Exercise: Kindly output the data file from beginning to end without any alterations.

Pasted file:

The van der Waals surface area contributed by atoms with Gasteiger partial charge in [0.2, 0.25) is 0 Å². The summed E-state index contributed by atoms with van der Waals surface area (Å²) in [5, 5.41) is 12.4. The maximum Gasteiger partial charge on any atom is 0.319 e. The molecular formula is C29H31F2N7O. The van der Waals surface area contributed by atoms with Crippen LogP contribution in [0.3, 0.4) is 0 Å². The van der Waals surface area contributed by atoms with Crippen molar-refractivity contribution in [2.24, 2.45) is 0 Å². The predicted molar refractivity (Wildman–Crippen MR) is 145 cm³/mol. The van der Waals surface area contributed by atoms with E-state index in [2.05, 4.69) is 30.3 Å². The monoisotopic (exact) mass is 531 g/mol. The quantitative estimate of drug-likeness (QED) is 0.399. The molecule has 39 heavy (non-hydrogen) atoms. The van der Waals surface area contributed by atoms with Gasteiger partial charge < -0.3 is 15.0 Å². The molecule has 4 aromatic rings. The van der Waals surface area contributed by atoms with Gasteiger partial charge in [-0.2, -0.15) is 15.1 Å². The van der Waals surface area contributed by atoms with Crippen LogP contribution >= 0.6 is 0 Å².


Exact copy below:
The van der Waals surface area contributed by atoms with Gasteiger partial charge in [0.2, 0.25) is 0 Å². The summed E-state index contributed by atoms with van der Waals surface area (Å²) in [5, 5.41) is 12.4. The maximum Gasteiger partial charge on any atom is 0.319 e. The molecular formula is C29H31F2N7O. The van der Waals surface area contributed by atoms with Crippen LogP contribution in [0.3, 0.4) is 0 Å². The van der Waals surface area contributed by atoms with Crippen molar-refractivity contribution in [2.24, 2.45) is 0 Å². The predicted molar refractivity (Wildman–Crippen MR) is 145 cm³/mol. The van der Waals surface area contributed by atoms with E-state index in [2.05, 4.69) is 30.3 Å². The monoisotopic (exact) mass is 531 g/mol. The quantitative estimate of drug-likeness (QED) is 0.399. The molecule has 39 heavy (non-hydrogen) atoms. The van der Waals surface area contributed by atoms with Gasteiger partial charge < -0.3 is 15.0 Å². The molecule has 4 aromatic rings. The van der Waals surface area contributed by atoms with Gasteiger partial charge in [-0.2, -0.15) is 15.1 Å². The van der Waals surface area contributed by atoms with Crippen LogP contribution >= 0.6 is 0 Å².